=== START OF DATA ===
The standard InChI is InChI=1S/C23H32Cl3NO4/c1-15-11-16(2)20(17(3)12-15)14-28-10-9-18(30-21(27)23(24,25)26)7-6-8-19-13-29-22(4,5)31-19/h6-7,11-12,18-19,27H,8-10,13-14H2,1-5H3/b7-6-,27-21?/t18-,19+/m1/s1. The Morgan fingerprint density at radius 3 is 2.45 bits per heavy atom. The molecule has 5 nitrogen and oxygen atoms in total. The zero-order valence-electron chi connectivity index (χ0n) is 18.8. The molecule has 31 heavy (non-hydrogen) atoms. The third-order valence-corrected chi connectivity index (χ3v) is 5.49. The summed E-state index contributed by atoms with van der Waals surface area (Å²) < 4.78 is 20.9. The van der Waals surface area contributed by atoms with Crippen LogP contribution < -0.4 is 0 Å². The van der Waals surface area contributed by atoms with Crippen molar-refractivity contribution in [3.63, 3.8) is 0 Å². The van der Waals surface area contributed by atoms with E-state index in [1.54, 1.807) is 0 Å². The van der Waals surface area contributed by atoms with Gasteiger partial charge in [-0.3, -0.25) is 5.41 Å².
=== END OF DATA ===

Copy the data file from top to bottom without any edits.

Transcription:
The standard InChI is InChI=1S/C23H32Cl3NO4/c1-15-11-16(2)20(17(3)12-15)14-28-10-9-18(30-21(27)23(24,25)26)7-6-8-19-13-29-22(4,5)31-19/h6-7,11-12,18-19,27H,8-10,13-14H2,1-5H3/b7-6-,27-21?/t18-,19+/m1/s1. The Morgan fingerprint density at radius 3 is 2.45 bits per heavy atom. The molecule has 5 nitrogen and oxygen atoms in total. The zero-order valence-electron chi connectivity index (χ0n) is 18.8. The molecule has 31 heavy (non-hydrogen) atoms. The third-order valence-corrected chi connectivity index (χ3v) is 5.49. The summed E-state index contributed by atoms with van der Waals surface area (Å²) < 4.78 is 20.9. The van der Waals surface area contributed by atoms with Crippen LogP contribution < -0.4 is 0 Å². The van der Waals surface area contributed by atoms with Crippen molar-refractivity contribution in [3.63, 3.8) is 0 Å². The van der Waals surface area contributed by atoms with E-state index in [1.54, 1.807) is 0 Å². The van der Waals surface area contributed by atoms with Gasteiger partial charge in [-0.3, -0.25) is 5.41 Å².